The UK Information Commissioner’s Office (“ICO”) has published guidance on the application of the Data Protection Act 1998 (“DPA”) to social networking sites and online forums. The guidance emphasizes that organizations and individuals that process data for non-personal purposes must comply with DPA requirements in their use of social networking sites and online forums just as they would in any other context.

Under Section 36 of the DPA, individuals who process personal data for their personal, family or household affairs are exempt from complying with the obligations of the DPA with respect to such processing. This exemption does not, however, apply to processing by organizations, nor to individuals processing personal data for business purposes (e.g., operating as a sole trader).

Application of the Data Protection Act 1998

The DPA applies to any individual or organization that determines (alone or jointly) the purposes for which and manner in which personal data are processed (“data controllers”). The guidance underscores that a site operator will be considered a data controller if it processes contact information of its users or subscribers. Whether a site operator acts as a data controller in relation to personal data posted on its website depends on a number of factors, in particular whether the site operator moderates content before it is posted, or if users are able to post content directly, but only in accordance with site rules (and the site operator may immediately remove any content breaching those rules). Where the site operator acts as a data controller, it must take reasonable steps to ensure that posted personal data presented as a matter of fact (as opposed to an expression of opinion) are accurate and up-to-date. The ICO’s expectations in terms of “reasonable steps” will depend on the circumstances. Where the vast majority of site content is posted directly by third parties, the volume of posts is significant, and the site content is not moderated in advance, “reasonable steps” would not include checking the accuracy of individual posts, but would include:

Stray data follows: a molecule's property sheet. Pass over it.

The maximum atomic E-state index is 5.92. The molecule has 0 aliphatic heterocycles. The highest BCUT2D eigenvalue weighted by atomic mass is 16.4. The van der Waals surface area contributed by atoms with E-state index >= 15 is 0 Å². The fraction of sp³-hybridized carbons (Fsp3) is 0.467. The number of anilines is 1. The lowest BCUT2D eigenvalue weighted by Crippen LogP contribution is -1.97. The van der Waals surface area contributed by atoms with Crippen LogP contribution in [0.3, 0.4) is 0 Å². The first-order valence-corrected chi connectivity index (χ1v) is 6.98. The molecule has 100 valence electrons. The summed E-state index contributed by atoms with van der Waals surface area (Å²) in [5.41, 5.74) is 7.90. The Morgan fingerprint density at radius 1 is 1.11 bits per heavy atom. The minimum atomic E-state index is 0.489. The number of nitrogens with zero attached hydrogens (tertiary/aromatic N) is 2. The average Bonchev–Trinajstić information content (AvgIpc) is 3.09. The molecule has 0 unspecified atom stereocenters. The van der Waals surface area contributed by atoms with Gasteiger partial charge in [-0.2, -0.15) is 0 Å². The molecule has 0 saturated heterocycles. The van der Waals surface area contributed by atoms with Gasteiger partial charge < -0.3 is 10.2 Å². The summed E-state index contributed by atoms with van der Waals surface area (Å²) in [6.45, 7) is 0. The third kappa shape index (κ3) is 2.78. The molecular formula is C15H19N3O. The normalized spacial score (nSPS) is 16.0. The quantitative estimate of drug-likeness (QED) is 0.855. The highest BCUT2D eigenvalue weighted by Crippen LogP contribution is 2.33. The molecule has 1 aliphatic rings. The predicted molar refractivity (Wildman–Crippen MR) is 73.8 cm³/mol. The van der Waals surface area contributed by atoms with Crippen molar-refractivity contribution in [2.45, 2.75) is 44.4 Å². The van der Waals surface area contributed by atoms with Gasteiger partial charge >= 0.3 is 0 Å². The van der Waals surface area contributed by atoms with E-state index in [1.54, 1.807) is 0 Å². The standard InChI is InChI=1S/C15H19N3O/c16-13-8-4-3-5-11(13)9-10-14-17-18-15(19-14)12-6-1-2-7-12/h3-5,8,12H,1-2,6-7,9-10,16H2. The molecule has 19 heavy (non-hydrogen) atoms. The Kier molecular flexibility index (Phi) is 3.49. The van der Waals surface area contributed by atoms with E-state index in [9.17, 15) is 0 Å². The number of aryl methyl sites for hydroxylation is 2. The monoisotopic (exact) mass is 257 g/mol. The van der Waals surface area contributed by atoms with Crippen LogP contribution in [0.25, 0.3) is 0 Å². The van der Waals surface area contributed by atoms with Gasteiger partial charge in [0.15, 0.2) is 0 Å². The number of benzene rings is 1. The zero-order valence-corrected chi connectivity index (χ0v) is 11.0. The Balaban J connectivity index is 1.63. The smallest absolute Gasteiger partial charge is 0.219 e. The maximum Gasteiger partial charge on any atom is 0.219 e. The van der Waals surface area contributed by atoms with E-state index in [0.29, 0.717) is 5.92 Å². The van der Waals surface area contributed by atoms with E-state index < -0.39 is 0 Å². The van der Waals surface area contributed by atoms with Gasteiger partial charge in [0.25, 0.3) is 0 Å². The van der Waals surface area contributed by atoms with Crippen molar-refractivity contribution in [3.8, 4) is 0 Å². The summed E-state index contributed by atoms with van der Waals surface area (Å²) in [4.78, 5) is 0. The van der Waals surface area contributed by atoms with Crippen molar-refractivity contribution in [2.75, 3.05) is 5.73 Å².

• having a clear and prominent acceptable use policy;
  • having clear and easy to find procedures for individuals who wish to dispute the accuracy of posts relating to them and request the removal of such posts;
  • responding to accuracy disputes quickly; and,
  • having procedures to suspend or remove disputed content.

Individuals who have complaints about their personal data posted on a site can contact the ICO, but should first contact the website administrator or the individual or organization responsible for the post. Further, the guidance clarifies that the ICO will not take any action with respect to complaints made against individuals processing personal data for personal purposes, no matter now unfair, derogatory or distressing the content.

The guidance also identifies other UK laws that may be relevant to social networking sites and online forums, including the Protection from Harassment Act 1997, the Malicious Communications Act 1988 and the common law of defamation.

Application of the Personal Purposes Exemption